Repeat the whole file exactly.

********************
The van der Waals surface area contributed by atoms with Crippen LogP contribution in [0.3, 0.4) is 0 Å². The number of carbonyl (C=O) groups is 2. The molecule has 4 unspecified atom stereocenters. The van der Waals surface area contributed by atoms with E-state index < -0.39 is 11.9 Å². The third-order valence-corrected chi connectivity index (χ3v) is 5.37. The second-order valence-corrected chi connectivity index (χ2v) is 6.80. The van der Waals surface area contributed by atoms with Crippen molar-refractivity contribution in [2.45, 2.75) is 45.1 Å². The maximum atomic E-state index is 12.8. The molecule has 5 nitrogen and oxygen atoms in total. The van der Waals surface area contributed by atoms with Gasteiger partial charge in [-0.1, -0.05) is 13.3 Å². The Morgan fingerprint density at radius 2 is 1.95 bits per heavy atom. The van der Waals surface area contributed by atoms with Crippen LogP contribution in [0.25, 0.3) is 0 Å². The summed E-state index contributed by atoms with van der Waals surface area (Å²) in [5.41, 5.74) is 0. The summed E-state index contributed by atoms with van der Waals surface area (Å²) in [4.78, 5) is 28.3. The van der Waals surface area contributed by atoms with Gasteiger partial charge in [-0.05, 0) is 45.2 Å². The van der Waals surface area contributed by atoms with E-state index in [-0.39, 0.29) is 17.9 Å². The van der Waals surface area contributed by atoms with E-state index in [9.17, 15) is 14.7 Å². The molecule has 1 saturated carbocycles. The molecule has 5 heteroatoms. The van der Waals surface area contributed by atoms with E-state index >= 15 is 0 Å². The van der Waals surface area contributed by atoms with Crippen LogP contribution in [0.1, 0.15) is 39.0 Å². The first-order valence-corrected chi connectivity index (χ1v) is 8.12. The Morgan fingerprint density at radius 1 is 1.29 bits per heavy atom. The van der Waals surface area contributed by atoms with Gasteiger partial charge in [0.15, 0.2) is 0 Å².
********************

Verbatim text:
The van der Waals surface area contributed by atoms with Crippen LogP contribution in [0.3, 0.4) is 0 Å². The number of carbonyl (C=O) groups is 2. The molecule has 4 unspecified atom stereocenters. The van der Waals surface area contributed by atoms with E-state index < -0.39 is 11.9 Å². The third-order valence-corrected chi connectivity index (χ3v) is 5.37. The second-order valence-corrected chi connectivity index (χ2v) is 6.80. The van der Waals surface area contributed by atoms with Crippen molar-refractivity contribution in [2.45, 2.75) is 45.1 Å². The maximum atomic E-state index is 12.8. The molecule has 5 nitrogen and oxygen atoms in total. The van der Waals surface area contributed by atoms with Gasteiger partial charge in [-0.1, -0.05) is 13.3 Å². The Morgan fingerprint density at radius 2 is 1.95 bits per heavy atom. The van der Waals surface area contributed by atoms with Crippen LogP contribution in [0.25, 0.3) is 0 Å². The summed E-state index contributed by atoms with van der Waals surface area (Å²) in [5.41, 5.74) is 0. The summed E-state index contributed by atoms with van der Waals surface area (Å²) in [4.78, 5) is 28.3. The van der Waals surface area contributed by atoms with Gasteiger partial charge in [-0.05, 0) is 45.2 Å². The van der Waals surface area contributed by atoms with E-state index in [-0.39, 0.29) is 17.9 Å². The van der Waals surface area contributed by atoms with E-state index in [9.17, 15) is 14.7 Å². The molecule has 1 saturated carbocycles. The molecule has 5 heteroatoms. The van der Waals surface area contributed by atoms with E-state index >= 15 is 0 Å². The van der Waals surface area contributed by atoms with Crippen LogP contribution in [0.1, 0.15) is 39.0 Å². The first-order valence-corrected chi connectivity index (χ1v) is 8.12. The Morgan fingerprint density at radius 1 is 1.29 bits per heavy atom. The van der Waals surface area contributed by atoms with Gasteiger partial charge in [0.15, 0.2) is 0 Å².